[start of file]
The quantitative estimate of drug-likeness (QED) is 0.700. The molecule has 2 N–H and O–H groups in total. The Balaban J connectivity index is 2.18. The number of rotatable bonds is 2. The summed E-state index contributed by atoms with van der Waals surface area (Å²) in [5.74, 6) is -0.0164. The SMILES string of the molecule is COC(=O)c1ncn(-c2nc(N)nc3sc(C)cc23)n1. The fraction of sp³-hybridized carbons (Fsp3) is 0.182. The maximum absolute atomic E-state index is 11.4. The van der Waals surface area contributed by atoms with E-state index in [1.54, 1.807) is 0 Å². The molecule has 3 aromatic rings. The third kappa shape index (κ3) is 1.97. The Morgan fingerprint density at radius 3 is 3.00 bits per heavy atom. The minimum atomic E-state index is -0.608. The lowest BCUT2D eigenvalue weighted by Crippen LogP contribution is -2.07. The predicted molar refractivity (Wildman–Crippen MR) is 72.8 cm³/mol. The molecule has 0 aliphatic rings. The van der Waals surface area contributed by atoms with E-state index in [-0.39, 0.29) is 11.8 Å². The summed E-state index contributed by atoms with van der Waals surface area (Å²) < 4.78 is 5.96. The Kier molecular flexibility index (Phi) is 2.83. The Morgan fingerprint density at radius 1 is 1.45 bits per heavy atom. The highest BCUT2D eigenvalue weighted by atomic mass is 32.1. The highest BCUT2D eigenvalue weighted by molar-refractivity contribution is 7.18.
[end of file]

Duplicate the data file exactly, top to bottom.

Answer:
The quantitative estimate of drug-likeness (QED) is 0.700. The molecule has 2 N–H and O–H groups in total. The Balaban J connectivity index is 2.18. The number of rotatable bonds is 2. The summed E-state index contributed by atoms with van der Waals surface area (Å²) in [5.74, 6) is -0.0164. The SMILES string of the molecule is COC(=O)c1ncn(-c2nc(N)nc3sc(C)cc23)n1. The fraction of sp³-hybridized carbons (Fsp3) is 0.182. The maximum absolute atomic E-state index is 11.4. The van der Waals surface area contributed by atoms with E-state index in [1.54, 1.807) is 0 Å². The molecule has 3 aromatic rings. The third kappa shape index (κ3) is 1.97. The Morgan fingerprint density at radius 3 is 3.00 bits per heavy atom. The minimum atomic E-state index is -0.608. The lowest BCUT2D eigenvalue weighted by Crippen LogP contribution is -2.07. The predicted molar refractivity (Wildman–Crippen MR) is 72.8 cm³/mol. The molecule has 0 aliphatic rings. The van der Waals surface area contributed by atoms with E-state index in [-0.39, 0.29) is 11.8 Å². The summed E-state index contributed by atoms with van der Waals surface area (Å²) < 4.78 is 5.96. The Kier molecular flexibility index (Phi) is 2.83. The Morgan fingerprint density at radius 1 is 1.45 bits per heavy atom. The highest BCUT2D eigenvalue weighted by atomic mass is 32.1. The highest BCUT2D eigenvalue weighted by molar-refractivity contribution is 7.18.